Designing Courses for Significant Learning
The Designing Courses for Significant Learning (DCSL) model takes a similar approach to Backward Course Design, and assembles the components into a relational, integrated model. To guide you through the process, it outlines the course design tasks in a systematic way.
Step 1. Assess the Situational Factors. Give careful consideration to what is already known about your specific teaching and learning situation like the context, the nature of the subject, and the characteristics of students and instructor.
- What are the special instructional challenges of this particular course?
- What is expected of the course by students? By the department, the institution, the profession, society at large?
- How does this course fit into the larger curricular context?
Step 2. Learning Goals. This model encourages instructors to think expansively, beyond "understand and remember" kinds of learning and construct outcomes that include integration of content, application of concepts to the student and others, and development of intrinsic values for learning more about the subject.
- What do you want students to learn by the end of the course that will still be with them several years later?
- What would you like the impact of this course to be on students, 2-3 years after the course is over?
- What would distinguish students who have taken this course from students who have not?
This model emphasizes critical thinking, learning how to creatively use knowledge from the course, learning to solve real-world problems, changing the way students think about themselves and others, and realizing the importance of life-long learning.
Step 3. Feedback & Assessment Procedures. This framework shows instructors how to move beyond traditional evaluation practices (like multiple choice tests) to a more learner-centered approach of assessments.
What will the students have to do, to demonstrate that they have achieved the learning goals (as identified in Step "2" above)?
Think about what you can do that will help students learn, as well as give you a basis for issuing a course grade.
To enhance the quality of student learning, this model introduces the concept of "Educative Assessment" in four interrelated components.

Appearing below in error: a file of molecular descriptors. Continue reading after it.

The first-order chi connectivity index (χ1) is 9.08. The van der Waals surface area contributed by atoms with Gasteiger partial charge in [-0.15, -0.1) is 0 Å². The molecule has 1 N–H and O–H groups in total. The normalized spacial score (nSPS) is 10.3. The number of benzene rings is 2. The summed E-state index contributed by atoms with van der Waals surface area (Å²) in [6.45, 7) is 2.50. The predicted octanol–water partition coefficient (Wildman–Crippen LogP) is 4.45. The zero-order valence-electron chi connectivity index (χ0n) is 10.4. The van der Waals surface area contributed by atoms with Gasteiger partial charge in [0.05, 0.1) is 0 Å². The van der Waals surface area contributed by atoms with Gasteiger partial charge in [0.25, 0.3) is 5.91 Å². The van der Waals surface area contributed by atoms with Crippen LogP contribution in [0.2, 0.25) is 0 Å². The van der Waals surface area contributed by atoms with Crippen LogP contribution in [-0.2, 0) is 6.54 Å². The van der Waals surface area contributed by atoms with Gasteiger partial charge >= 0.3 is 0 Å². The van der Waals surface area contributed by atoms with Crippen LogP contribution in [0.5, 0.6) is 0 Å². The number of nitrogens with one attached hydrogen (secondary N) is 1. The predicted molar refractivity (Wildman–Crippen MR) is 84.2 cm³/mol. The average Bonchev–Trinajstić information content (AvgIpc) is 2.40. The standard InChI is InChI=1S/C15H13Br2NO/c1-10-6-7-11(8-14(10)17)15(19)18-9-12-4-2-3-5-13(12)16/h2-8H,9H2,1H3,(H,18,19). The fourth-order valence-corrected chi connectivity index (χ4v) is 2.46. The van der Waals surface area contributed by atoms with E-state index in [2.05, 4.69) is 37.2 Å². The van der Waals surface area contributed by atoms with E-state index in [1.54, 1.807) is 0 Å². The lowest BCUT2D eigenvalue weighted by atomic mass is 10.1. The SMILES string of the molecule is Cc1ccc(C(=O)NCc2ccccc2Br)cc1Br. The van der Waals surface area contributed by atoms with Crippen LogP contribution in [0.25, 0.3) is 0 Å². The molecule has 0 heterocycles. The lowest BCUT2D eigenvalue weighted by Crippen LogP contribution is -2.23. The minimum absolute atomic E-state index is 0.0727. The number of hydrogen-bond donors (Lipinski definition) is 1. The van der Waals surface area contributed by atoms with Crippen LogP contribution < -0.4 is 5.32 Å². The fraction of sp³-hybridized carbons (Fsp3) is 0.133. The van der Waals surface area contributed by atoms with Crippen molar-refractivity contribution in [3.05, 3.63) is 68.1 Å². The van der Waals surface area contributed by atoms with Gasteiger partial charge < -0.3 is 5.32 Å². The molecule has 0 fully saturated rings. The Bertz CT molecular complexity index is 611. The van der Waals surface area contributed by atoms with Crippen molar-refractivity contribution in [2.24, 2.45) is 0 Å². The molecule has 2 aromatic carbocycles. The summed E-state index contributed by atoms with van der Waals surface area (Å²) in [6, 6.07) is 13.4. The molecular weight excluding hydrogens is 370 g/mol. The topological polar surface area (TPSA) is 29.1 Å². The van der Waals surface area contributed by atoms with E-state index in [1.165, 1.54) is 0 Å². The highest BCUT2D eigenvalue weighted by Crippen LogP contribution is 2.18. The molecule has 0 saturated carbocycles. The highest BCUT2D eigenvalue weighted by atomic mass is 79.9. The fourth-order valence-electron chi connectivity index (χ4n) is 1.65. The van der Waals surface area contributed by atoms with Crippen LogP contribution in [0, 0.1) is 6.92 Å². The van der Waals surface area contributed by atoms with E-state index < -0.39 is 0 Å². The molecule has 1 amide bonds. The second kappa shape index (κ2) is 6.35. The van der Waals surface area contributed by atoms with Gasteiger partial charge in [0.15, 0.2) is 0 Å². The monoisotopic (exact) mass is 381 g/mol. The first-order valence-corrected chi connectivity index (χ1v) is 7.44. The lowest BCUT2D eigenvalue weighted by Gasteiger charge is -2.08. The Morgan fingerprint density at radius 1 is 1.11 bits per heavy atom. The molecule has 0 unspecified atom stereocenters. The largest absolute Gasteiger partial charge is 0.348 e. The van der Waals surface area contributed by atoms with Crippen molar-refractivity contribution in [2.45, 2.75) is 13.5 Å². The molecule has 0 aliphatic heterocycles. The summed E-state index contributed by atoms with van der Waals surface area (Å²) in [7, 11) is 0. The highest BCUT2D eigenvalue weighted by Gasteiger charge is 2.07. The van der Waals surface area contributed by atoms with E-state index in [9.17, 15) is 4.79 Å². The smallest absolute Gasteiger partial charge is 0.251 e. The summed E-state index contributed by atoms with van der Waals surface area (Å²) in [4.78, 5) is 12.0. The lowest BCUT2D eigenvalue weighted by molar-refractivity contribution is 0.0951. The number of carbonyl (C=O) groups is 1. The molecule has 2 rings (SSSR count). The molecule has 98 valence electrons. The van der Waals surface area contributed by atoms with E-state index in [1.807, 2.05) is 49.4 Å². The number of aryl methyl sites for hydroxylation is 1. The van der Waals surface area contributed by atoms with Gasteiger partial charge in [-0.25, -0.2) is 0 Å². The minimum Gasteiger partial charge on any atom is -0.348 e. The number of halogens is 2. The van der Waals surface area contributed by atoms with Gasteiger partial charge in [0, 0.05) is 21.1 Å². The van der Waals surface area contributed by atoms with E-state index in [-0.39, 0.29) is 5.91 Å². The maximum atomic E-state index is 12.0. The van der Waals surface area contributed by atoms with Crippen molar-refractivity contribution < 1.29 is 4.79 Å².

- Forward-Looking Assessment is a way to assess student learning by creating a real-life context that incorporates exercises, questions, and/or problems that address course learning outcomes.
- Be transparent with students about the criteria and standards that will be used to assess their work.
- Engage students in self-assessments so they can reflect on their performance.
- Provide students with high quality feedback.
Step 4. Teaching & Learning Activities. DCSL encourages instructors to go beyond traditional lecture and discussions by involving students in active learning. Students learn more and retain their learning longer if they acquire it in an active rather than passive manner.
What would have to happen during the course for students to do well on the Feedback & Assessment activities?
Instructors are encouraged to find creative ways of involving students that will support your learning goals. Specifically, this model describes two activities to engage students in learning.
Incorporate an experiential component by offering "rich learning experiences" so students achieve several kinds of significant learning simultaneously.
Provide students time and encouragement to reflect on the meaning of their learning experience. Build into your course "In-depth Reflective Dialogue" opportunities for students to think and reflect on what they are learning, how they are learning, and the significance of what they are learning.
Step 5. Check for Integration. Makes sure the major components of the course (Steps 1-4) are integrated and aligned. They all should reflect and support each other.
After the initial design phase of DCSL, the next process is to assemble the components into a coherent whole including creating a course structure, developing an instructional strategy, sequencing learning activities, determining grading criteria, anticipating problems, constructing a syllabus, and assessing the efficacy of the course.
Resources for DCSL:
Designing Courses for Significant Learning (D. Fink, 2003) is a great overview of Integrated Course Design.
Adapted from Fink, this table provides an overview for thinking about how to construct learning outcomes for significant learning: Constructing Significant Learning Outcomes.
We have compiled a list of course design resources, which includes books and resources for further reading.